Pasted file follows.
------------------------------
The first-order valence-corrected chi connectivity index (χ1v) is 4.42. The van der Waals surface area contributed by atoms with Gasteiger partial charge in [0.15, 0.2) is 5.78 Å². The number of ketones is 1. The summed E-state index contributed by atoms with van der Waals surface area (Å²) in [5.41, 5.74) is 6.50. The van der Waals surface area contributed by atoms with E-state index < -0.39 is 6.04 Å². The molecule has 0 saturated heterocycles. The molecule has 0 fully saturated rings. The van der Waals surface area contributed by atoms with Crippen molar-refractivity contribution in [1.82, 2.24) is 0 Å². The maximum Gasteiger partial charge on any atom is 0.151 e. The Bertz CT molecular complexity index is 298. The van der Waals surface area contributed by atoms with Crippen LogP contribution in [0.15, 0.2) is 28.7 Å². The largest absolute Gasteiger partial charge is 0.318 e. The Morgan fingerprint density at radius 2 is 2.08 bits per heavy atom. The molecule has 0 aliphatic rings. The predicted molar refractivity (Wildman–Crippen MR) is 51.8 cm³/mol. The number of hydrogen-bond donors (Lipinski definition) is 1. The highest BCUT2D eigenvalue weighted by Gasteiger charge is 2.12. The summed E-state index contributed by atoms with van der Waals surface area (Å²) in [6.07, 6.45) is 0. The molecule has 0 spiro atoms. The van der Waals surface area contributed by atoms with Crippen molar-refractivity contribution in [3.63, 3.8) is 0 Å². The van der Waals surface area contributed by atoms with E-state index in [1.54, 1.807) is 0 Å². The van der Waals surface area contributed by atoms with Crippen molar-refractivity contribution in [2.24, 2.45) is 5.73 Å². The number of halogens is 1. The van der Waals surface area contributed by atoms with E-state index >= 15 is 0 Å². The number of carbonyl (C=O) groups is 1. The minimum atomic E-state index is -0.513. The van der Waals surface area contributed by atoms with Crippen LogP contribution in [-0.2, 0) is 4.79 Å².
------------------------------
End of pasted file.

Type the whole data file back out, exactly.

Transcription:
The first-order valence-corrected chi connectivity index (χ1v) is 4.42. The van der Waals surface area contributed by atoms with Gasteiger partial charge in [0.15, 0.2) is 5.78 Å². The number of ketones is 1. The summed E-state index contributed by atoms with van der Waals surface area (Å²) in [5.41, 5.74) is 6.50. The van der Waals surface area contributed by atoms with E-state index < -0.39 is 6.04 Å². The molecule has 0 saturated heterocycles. The molecule has 0 fully saturated rings. The van der Waals surface area contributed by atoms with Crippen molar-refractivity contribution in [1.82, 2.24) is 0 Å². The maximum Gasteiger partial charge on any atom is 0.151 e. The Bertz CT molecular complexity index is 298. The van der Waals surface area contributed by atoms with Crippen LogP contribution in [0.15, 0.2) is 28.7 Å². The largest absolute Gasteiger partial charge is 0.318 e. The Morgan fingerprint density at radius 2 is 2.08 bits per heavy atom. The molecule has 0 aliphatic rings. The predicted molar refractivity (Wildman–Crippen MR) is 51.8 cm³/mol. The number of hydrogen-bond donors (Lipinski definition) is 1. The highest BCUT2D eigenvalue weighted by Gasteiger charge is 2.12. The summed E-state index contributed by atoms with van der Waals surface area (Å²) in [6.07, 6.45) is 0. The molecule has 0 spiro atoms. The van der Waals surface area contributed by atoms with Crippen molar-refractivity contribution in [3.63, 3.8) is 0 Å². The van der Waals surface area contributed by atoms with E-state index in [1.54, 1.807) is 0 Å². The van der Waals surface area contributed by atoms with Crippen molar-refractivity contribution in [2.24, 2.45) is 5.73 Å². The number of halogens is 1. The van der Waals surface area contributed by atoms with E-state index >= 15 is 0 Å². The number of carbonyl (C=O) groups is 1. The minimum atomic E-state index is -0.513. The van der Waals surface area contributed by atoms with Crippen LogP contribution in [-0.2, 0) is 4.79 Å².